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Structured Word Inquiry: Literacy and Subject Area Learning Through Scientific Inquiry about the Written Word, 2-day Workshop (Grades 5-9)

Registration Closed
Facilitator(s): Peter Bowers
This is a multi-day event.
Day 1Jan 24, 2018 (9:00 am to 3:30 pm MDT)
Day 2Jan 26, 2018 (9:00 am to 3:30 pm MDT)
$300.00 (CAD)
(includes lunch, which is not prepared in a nut/gluten-free environment)
This event has multiple locations.
Day 1Edmonton (Johnny Bright School)
1331 Rutherford Road
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Day 2Edmonton (Radisson Hotel South)
4440 Gateway Blvd. NW
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Course code: 18-LI-210

Target Audience

Grades 5-9 Teachers, Literacy Consultants and Instructional Leaders

Space is very limited due to the job-embedded nature of this learning opportunity.

About this learning opportunity

Wouldn’t it be great if English spelling made sense?

Surprisingly enough - when teachers and students use scientific inquiry to investigate the structures and conventions that link meaningfully related words, they come to see that it does make perfect sense!

Not only can investigating words build vocabulary, it provides an opportunity to make sense of possible pronunciations along with an understanding of why these different pronunciations make sense. 

Not only is SWI a means of literacy instruction (vocabulary, reading and spelling), it is leverage for deepening understanding key terms and concepts of any subject area in schools around the world (preschool and up).

Consider the learning conveyed in this video by this Grade 7 student in a humanities class. 

See this link for a document on ways to address words across grades and subject areas and links to many other SWI investigations linked to subject areas across the grades.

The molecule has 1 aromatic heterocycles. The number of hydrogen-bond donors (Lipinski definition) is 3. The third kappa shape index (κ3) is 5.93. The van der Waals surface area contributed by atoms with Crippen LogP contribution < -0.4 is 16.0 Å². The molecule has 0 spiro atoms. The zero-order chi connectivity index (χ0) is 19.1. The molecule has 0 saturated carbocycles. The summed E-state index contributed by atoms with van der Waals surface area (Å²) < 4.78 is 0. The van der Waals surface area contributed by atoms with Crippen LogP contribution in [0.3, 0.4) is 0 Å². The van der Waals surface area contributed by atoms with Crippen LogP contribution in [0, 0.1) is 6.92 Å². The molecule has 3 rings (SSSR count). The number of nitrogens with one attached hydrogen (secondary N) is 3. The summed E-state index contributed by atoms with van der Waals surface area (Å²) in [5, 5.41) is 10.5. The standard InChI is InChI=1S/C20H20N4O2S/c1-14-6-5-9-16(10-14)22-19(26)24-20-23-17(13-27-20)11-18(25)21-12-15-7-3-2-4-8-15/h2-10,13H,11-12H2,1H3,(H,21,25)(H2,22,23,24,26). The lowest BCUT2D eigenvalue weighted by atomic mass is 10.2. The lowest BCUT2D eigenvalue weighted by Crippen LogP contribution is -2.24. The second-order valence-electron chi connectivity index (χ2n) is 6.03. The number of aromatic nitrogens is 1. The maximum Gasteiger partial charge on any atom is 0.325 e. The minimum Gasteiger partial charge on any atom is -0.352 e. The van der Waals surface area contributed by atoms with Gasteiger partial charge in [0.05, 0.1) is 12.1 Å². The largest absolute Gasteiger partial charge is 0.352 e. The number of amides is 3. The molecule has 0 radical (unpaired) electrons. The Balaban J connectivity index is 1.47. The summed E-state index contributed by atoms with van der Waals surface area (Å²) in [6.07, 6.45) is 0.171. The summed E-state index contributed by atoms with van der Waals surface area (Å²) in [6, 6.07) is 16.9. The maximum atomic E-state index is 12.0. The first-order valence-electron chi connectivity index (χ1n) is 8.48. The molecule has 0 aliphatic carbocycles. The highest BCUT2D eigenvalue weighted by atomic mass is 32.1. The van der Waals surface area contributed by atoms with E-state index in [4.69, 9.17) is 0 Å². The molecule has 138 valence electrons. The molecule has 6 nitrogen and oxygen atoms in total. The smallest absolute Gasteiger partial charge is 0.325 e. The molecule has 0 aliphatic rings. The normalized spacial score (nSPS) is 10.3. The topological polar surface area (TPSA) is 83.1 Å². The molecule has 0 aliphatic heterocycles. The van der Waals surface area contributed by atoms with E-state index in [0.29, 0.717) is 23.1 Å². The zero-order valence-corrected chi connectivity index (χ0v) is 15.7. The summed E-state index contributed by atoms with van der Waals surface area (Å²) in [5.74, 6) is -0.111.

In this 2-day workshop, you will have the opportunity to observe the presenter, Peter Bowers, teach model lessons to Grades 5-9 students at Johnny Bright School on day one. On Day 2, you will learn more about the research behind this approach and will be provided with all the word inquiry tools needed to become master inquirers (online links, linguistic tools and etymological resources). 

For an introduction to this work, explore where you will find a wealth of resources, explanations, videos and other illustrations of structured word inquiry in action in K–12 classrooms.

This learning opportunity is being provided through funding from Alberta Education.

About the facilitator(s)

Peter Bowers, PhD is the founder of WordWorks Literacy Centre and a passionate educator/researcher from Wolfe Island in Ontario, Canada. Near the end of his 9th year as a classroom teacher he attended a 45 minute workshop by Real Spelling. For the rest of that year and the next he and his Grade 4 students became word scientists who rejoiced in making sense of making sense of the spelling-meaning connections of words. After seeing spelling transform from a frustratingly irregular system students had to memorize into a fascinating domain of scientific inquiry, Pete started graduate work at the Faculty of Education at Queen’s University in Kingston, ON to test the effect of this instruction. He has earned his PhD and since published a meta-analysis of research (Bowers, Kirby, & Deacon, 2010) which showed that teaching about the morphological structure of English spelling benefits elementary students and even more noteworthy -- counter to decades of untested assumptions -- , this instruction brings the largest benefits to younger and less able students. Since 2006, as the founder of the WordWorks Literacy Centre, Peter has worked with teachers and students around the globe to help them bring scientific inquiry about the written word, “structured word inquiry (SWI)” (Bowers, & Kirby, 2010) to classrooms from preschool up. 

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